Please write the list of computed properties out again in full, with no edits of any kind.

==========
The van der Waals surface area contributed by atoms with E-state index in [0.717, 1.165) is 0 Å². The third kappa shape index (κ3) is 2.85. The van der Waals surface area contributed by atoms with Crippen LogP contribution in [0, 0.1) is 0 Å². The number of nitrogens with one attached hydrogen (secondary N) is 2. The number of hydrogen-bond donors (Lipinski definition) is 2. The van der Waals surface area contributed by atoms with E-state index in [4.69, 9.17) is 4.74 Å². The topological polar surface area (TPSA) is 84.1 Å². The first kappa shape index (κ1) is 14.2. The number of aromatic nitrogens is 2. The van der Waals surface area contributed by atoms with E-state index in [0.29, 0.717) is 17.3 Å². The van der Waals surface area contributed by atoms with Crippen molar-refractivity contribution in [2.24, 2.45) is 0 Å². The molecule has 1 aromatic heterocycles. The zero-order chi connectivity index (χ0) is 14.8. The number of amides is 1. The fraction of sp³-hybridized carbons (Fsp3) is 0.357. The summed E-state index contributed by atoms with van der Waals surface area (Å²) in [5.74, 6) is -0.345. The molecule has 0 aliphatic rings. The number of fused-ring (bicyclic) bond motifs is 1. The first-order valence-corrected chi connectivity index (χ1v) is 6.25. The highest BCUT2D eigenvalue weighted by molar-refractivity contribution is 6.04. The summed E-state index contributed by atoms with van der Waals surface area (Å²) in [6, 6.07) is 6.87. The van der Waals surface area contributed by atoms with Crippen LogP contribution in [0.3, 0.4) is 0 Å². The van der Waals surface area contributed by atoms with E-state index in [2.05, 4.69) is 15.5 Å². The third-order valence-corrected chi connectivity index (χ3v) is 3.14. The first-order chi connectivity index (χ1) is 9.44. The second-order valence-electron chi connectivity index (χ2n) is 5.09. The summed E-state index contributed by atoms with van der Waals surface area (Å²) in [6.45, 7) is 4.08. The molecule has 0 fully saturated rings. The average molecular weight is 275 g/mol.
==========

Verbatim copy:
The van der Waals surface area contributed by atoms with E-state index in [0.717, 1.165) is 0 Å². The third kappa shape index (κ3) is 2.85. The van der Waals surface area contributed by atoms with Crippen LogP contribution in [0, 0.1) is 0 Å². The number of nitrogens with one attached hydrogen (secondary N) is 2. The number of hydrogen-bond donors (Lipinski definition) is 2. The van der Waals surface area contributed by atoms with E-state index in [4.69, 9.17) is 4.74 Å². The topological polar surface area (TPSA) is 84.1 Å². The first kappa shape index (κ1) is 14.2. The number of aromatic nitrogens is 2. The van der Waals surface area contributed by atoms with E-state index in [0.29, 0.717) is 17.3 Å². The van der Waals surface area contributed by atoms with Crippen molar-refractivity contribution in [2.24, 2.45) is 0 Å². The molecule has 1 aromatic heterocycles. The zero-order chi connectivity index (χ0) is 14.8. The number of amides is 1. The fraction of sp³-hybridized carbons (Fsp3) is 0.357. The summed E-state index contributed by atoms with van der Waals surface area (Å²) in [5.74, 6) is -0.345. The molecule has 0 aliphatic rings. The number of fused-ring (bicyclic) bond motifs is 1. The first-order valence-corrected chi connectivity index (χ1v) is 6.25. The highest BCUT2D eigenvalue weighted by molar-refractivity contribution is 6.04. The summed E-state index contributed by atoms with van der Waals surface area (Å²) in [6, 6.07) is 6.87. The van der Waals surface area contributed by atoms with Crippen LogP contribution in [0.3, 0.4) is 0 Å². The van der Waals surface area contributed by atoms with E-state index in [2.05, 4.69) is 15.5 Å². The third-order valence-corrected chi connectivity index (χ3v) is 3.14. The first-order chi connectivity index (χ1) is 9.44. The second-order valence-electron chi connectivity index (χ2n) is 5.09. The summed E-state index contributed by atoms with van der Waals surface area (Å²) in [6.45, 7) is 4.08. The molecule has 0 fully saturated rings. The average molecular weight is 275 g/mol.